3 All-in-1 ETF Portfolios Beginners Should Buy and Hold Forever

iShares, Vanguard, and BMO asset allocation ETFs are great long-term investments.

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Stock picking can be fun and rewarding, but it can also be discouraging and prone to underperformance. For the average investor (especially new ones), passive investing using exchange-traded funds (ETFs) might be the easiest and cheapest way of building real long-term wealth with little time or knowledge required.

A great way to set yourself up for success is making one of these ETFs the bulk of your portfolio, while allocating a small (5-10%) proportion to a few choice stock picks. Today, I’ll be going over three all-in-one ETF portfolios from Vanguard, iShares, and BMO, respectively, that are suitable for investors of varying ages and risk tolerances.

iShares: 100% stocks

Going 100% stocks is best suited for young investors looking for maximum growth with a long time until retirement and an aggressive risk tolerance. A good option here is iShares Core Equity ETF Portfolio (TSX:XEQT), which holds over 9,593 stocks from around the world, divided roughly 45% in the U.S., 25% in Canada, 25% in international developed markets, and 5% in international emerging markets.

XEQT is the ultimate passive investing approach. Investors who consistently buy and hold XEQT will receive the market’s average return over time, net of fees. In terms of fees, XEQT costs a management expense ratio (MER) of 0.20%, which works out to a $20 annual fee for a $10,000 investment. This is significantly cheaper than actively managed mutual funds out there.

Vanguard: 80%/20% in stocks and bonds

Older investors with a medium to moderate risk tolerance should consider a portfolio with a heavier allocation to fixed income, which reduces volatility and drawdowns. A great option here is Vanguard All-Equity Growth Portfolio (TSX:VGRO), which holds 13,526 worldwide stocks and allocations to investment-grade Canadian, U.S., and global bonds.

Compared to XEQT, VGRO will likely have lower returns but also suffer less during market crashes and bear markets. The fixed-income allocation can help buffer against the high risk posed by equities. VGRO currently costs a MER of 0.24% to hold. The fund is also fairly popular, with assets under management of $1.78 billion and an entire Reddit forum called r/justbuyvgro devoted to it.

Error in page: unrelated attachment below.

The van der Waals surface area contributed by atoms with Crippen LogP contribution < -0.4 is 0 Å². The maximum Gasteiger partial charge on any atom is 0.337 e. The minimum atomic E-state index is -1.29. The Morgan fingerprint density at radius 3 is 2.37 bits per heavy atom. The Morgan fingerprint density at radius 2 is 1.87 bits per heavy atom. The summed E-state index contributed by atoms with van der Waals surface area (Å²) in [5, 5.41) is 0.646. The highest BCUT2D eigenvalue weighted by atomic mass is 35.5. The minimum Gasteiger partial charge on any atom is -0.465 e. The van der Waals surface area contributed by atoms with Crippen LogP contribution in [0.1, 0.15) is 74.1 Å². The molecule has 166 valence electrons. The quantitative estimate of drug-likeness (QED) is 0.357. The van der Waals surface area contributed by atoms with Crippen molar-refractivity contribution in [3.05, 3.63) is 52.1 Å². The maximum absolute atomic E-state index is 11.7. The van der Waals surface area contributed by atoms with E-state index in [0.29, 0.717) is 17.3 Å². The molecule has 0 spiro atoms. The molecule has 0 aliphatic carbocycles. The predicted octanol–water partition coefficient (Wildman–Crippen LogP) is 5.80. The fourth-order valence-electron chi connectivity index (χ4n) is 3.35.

BMO: 60%/40% in stocks and bonds

Finally, investors on the cusp of retirement with a low to medium risk tolerance should consider a traditional 60/40 balanced portfolio of stocks and bonds. A good pick here is BMO Balanced ETF (TSX:ZBAL), which, like XEQT and VBAL, holds thousands of global stocks in addition to a high allocation of investment-grade Canadian, U.S., and global bonds.

The addition of a larger 40% bond holding in ZBAL gives it even better drawdown protection and volatility reduction compared to VGRO. However, this comes at the cost of lower long-term total returns, making it better suited for investors who have hit their retirement portfolio goals and are looking to make sustained, safe withdrawals. ZBAL costs an MER of 0.20% to hold.

This article represents the opinion of the writer, who may disagree with the “official” recommendation position of a Motley Fool premium service or advisor. We’re Motley! Questioning an investing thesis — even one of our own — helps us all think critically about investing and make decisions that help us become smarter, happier, and richer, so we sometimes publish articles that may not be in line with recommendations, rankings or other content.

Fool contributor Tony Dong has no position in any of the stocks mentioned. The Motley Fool has no position in any of the stocks mentioned.

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